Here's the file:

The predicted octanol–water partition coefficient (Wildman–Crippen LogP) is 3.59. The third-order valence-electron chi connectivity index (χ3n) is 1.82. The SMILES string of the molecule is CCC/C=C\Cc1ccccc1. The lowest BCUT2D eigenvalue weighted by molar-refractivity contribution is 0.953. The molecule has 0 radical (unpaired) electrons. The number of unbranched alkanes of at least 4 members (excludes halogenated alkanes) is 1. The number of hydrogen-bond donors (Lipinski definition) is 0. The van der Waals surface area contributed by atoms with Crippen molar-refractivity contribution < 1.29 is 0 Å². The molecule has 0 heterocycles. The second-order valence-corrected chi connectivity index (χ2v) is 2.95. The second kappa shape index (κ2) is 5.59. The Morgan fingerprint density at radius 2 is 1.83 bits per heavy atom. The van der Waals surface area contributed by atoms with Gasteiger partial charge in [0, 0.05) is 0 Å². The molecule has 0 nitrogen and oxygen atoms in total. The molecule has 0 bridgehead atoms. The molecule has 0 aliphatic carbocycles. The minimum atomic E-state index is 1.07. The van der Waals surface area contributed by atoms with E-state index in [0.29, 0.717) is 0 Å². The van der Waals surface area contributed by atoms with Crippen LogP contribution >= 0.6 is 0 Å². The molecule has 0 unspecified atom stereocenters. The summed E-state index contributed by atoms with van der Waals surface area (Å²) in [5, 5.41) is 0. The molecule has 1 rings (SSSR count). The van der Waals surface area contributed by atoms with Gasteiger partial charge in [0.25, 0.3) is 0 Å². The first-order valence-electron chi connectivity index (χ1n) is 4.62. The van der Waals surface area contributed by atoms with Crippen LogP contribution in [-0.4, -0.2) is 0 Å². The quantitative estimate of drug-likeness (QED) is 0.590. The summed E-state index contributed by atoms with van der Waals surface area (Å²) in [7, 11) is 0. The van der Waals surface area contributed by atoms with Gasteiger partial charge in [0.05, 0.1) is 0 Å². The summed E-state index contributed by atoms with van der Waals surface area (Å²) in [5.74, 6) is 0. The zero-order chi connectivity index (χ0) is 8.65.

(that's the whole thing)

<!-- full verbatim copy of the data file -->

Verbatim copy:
The predicted octanol–water partition coefficient (Wildman–Crippen LogP) is 3.59. The third-order valence-electron chi connectivity index (χ3n) is 1.82. The SMILES string of the molecule is CCC/C=C\Cc1ccccc1. The lowest BCUT2D eigenvalue weighted by molar-refractivity contribution is 0.953. The molecule has 0 radical (unpaired) electrons. The number of unbranched alkanes of at least 4 members (excludes halogenated alkanes) is 1. The number of hydrogen-bond donors (Lipinski definition) is 0. The van der Waals surface area contributed by atoms with Crippen molar-refractivity contribution < 1.29 is 0 Å². The molecule has 0 heterocycles. The second-order valence-corrected chi connectivity index (χ2v) is 2.95. The second kappa shape index (κ2) is 5.59. The Morgan fingerprint density at radius 2 is 1.83 bits per heavy atom. The van der Waals surface area contributed by atoms with Gasteiger partial charge in [0, 0.05) is 0 Å². The molecule has 0 nitrogen and oxygen atoms in total. The molecule has 0 bridgehead atoms. The molecule has 0 aliphatic carbocycles. The minimum atomic E-state index is 1.07. The van der Waals surface area contributed by atoms with E-state index in [0.29, 0.717) is 0 Å². The van der Waals surface area contributed by atoms with Crippen LogP contribution >= 0.6 is 0 Å². The molecule has 0 unspecified atom stereocenters. The summed E-state index contributed by atoms with van der Waals surface area (Å²) in [5, 5.41) is 0. The molecule has 1 rings (SSSR count). The van der Waals surface area contributed by atoms with Gasteiger partial charge in [0.25, 0.3) is 0 Å². The first-order valence-electron chi connectivity index (χ1n) is 4.62. The van der Waals surface area contributed by atoms with Crippen LogP contribution in [-0.4, -0.2) is 0 Å². The quantitative estimate of drug-likeness (QED) is 0.590. The summed E-state index contributed by atoms with van der Waals surface area (Å²) in [7, 11) is 0. The van der Waals surface area contributed by atoms with Gasteiger partial charge in [0.05, 0.1) is 0 Å². The summed E-state index contributed by atoms with van der Waals surface area (Å²) in [5.74, 6) is 0. The zero-order chi connectivity index (χ0) is 8.65.